Quadrature Amplitude Modulation (QAM)
Techopedia Explains Quadrature Amplitude Modulation (QAM)Quadrature amplitude modulation (QAM) is a technique used to transmit two digital bit streams or two analog signals by modulating or changing the amplitudes of two carrier waves so that they differ in phase by 90 degrees, a quarter of a cycle, hence the name quadrature. One signal is called the "I" signal and the other is the "Q" signal, which can be mathematically represented by a cosine and a sine wave, respectively.
QAM combines the two carriers and sends the combined signals in a single transmission to be separated and extracted at the destination. The signals are demodulated, and the data are then extracted from each and recombined to form the original modulating information. Examples of technologies using QAM are the PAL and NTSC television systems, where the different channels, which are provided by QAM, enable the transmission of the components of chroma or color information to TV sets.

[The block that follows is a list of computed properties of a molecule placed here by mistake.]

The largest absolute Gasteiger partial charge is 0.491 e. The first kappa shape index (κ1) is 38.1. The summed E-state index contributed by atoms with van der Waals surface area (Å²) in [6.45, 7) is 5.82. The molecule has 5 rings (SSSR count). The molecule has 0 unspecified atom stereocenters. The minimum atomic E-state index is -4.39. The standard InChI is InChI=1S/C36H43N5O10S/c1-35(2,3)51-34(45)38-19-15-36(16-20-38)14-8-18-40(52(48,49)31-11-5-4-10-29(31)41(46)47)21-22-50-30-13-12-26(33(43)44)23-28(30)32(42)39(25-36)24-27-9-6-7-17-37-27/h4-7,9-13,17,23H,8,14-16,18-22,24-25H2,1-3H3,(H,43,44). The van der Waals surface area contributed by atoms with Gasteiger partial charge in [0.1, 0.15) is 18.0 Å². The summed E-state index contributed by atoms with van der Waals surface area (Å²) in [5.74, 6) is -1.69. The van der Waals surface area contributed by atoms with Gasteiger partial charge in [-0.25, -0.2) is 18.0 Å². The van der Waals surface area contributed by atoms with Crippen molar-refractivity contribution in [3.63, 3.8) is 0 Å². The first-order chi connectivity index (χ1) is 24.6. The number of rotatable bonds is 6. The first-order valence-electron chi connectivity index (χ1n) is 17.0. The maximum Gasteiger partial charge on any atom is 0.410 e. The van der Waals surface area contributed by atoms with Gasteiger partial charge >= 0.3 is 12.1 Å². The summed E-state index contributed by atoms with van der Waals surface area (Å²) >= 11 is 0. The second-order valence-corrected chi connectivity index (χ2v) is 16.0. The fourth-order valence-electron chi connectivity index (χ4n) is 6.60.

- Revolution In Hard Drives: Frickin' Laser Beams
- The New Technology That Could Double Wireless Spectrum Efficiency
- The History of the Modem
- Everything You Need to Know About 5G So Far
- Is Your Organization Aware of These 6 Key Public Cloud Risks?
- VPNs vs Proxies: What's Best for Business